Here’s what happened on Day 3 of the UN COP27 climate talks

International climate negotiations continued today in the resort town of Sharm el-Sheikh, Egypt.

Leaders from dozens of countries took the stage to describe how climate change is killing and injuring their citizens and harming their economies. Scientists have been looking at how humans can adapt to a warmer planet. And the United Nations has tried to crack down on companies that lie about reducing their greenhouse gas emissions.

Pakistani Prime Minister has sounded the alarm

Prime Minister Shehbaz Sharif of Pakistan took the floor to make an opening statement on behalf of his country. He began with the grim details of the catastrophic floods that hit Pakistan earlier this summer.

Thirty-three million people have been affected, he said, more than half of whom are women and children. In the south of the country, seven times more rain than average fell.

“All of this happened despite our very low carbon footprint,” Sharif told the assembled world leaders. “And yet, we were victims of something with which we had nothing to do.

“It’s just plain unfair and unfair, to say the least,” he continued. Sharif called on world leaders to find a fairer way for the wealthy countries responsible for today’s global warming to help pay the costs of climate disasters.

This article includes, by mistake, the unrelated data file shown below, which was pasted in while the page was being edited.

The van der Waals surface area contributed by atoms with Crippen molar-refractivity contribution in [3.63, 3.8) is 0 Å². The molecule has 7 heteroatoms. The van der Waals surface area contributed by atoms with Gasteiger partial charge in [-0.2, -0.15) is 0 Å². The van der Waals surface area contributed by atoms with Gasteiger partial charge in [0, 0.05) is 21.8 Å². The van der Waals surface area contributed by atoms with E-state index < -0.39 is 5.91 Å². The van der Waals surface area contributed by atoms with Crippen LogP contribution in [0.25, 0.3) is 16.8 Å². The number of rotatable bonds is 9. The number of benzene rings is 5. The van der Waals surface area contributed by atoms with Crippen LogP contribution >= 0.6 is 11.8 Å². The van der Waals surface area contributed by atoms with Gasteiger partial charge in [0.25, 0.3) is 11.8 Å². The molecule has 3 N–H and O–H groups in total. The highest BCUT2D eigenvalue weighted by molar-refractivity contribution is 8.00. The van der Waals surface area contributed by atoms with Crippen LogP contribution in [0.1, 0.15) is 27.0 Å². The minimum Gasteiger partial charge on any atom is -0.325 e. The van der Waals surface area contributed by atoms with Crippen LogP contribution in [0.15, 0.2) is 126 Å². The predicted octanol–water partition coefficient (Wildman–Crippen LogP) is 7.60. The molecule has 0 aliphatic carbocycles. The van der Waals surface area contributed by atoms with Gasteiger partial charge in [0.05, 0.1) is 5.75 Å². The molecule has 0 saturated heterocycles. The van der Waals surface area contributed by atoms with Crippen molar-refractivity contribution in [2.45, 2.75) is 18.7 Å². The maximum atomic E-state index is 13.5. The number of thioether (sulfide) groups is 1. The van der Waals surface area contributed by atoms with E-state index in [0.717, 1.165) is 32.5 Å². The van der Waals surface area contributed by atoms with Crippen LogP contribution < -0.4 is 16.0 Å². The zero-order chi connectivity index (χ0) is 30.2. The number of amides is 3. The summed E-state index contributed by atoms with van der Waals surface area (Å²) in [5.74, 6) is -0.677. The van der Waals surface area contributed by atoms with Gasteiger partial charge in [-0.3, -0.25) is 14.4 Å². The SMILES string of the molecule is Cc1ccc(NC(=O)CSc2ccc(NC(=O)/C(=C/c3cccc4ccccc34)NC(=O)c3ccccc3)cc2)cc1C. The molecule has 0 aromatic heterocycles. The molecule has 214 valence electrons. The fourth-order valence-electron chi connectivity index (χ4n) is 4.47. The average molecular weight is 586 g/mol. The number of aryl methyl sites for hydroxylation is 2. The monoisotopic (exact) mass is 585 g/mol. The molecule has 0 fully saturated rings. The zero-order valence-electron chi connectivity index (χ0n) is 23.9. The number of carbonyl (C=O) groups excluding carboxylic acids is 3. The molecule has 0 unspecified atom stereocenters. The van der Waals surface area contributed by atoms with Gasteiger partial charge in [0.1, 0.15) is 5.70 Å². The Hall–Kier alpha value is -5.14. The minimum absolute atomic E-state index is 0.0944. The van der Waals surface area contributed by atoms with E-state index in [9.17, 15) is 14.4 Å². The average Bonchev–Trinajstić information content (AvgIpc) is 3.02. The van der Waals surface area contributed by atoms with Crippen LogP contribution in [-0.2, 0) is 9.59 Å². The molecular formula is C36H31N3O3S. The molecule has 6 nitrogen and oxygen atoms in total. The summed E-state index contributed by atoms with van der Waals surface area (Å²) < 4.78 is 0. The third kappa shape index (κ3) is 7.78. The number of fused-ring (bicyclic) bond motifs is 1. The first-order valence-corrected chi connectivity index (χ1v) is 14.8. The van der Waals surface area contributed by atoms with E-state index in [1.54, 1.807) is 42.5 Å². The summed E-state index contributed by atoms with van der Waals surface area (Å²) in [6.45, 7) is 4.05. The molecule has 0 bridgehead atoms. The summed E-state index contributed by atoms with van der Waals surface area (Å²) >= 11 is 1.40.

The UN targets greenwashing

The UN is trying to prevent “dishonest climate accounting” from companies and local governments that have promised to eliminate or offset their carbon emissions.

Non-state actors such as financial institutions and city governments will play a crucial role in bringing the world to net zero emissions by mid-century, a group of experts working for the UN has said in a report. To ensure they deliver on their promises, groups that have made net zero commitments should publicly report on their progress with verified information, the report says.

The report also says groups that have made net zero commitments should stop building or investing in new fossil fuel supplies, avoid buying ‘cheap’ carbon offset credits instead of reducing their own emissions. , and ensure that their lobbying activities align with their climate commitments.

“A growing number of governments and non-state actors are committing to being carbon-free. And, of course, that’s good news,” said António Guterres, the UN secretary-general. “The problem is that the benchmarks for these net zero commitments have varying levels of stringency and gaps wide enough to pass a diesel truck.”

US election casts shadow over global talks

Voters head to the polls to decide which party will control Congress, and the outcome could undermine the Biden administration’s bargaining power in climate talks over the next two weeks.

The United States has already pledged to cut emissions by 50-52% by 2030. Passing the Cut Inflation Act, which is spurring adoption of electric cars and more efficient buildings, is a major element in achieving this goal and is already underway.

“If there’s a leadership change in Congress, Congress won’t be able to pass the repeal of the Inflation Reduction Act,” said Dan Lashof, director of the World Resources Institute. “It’s an essential foundation of federal policy and, importantly, most of it is self-executing.”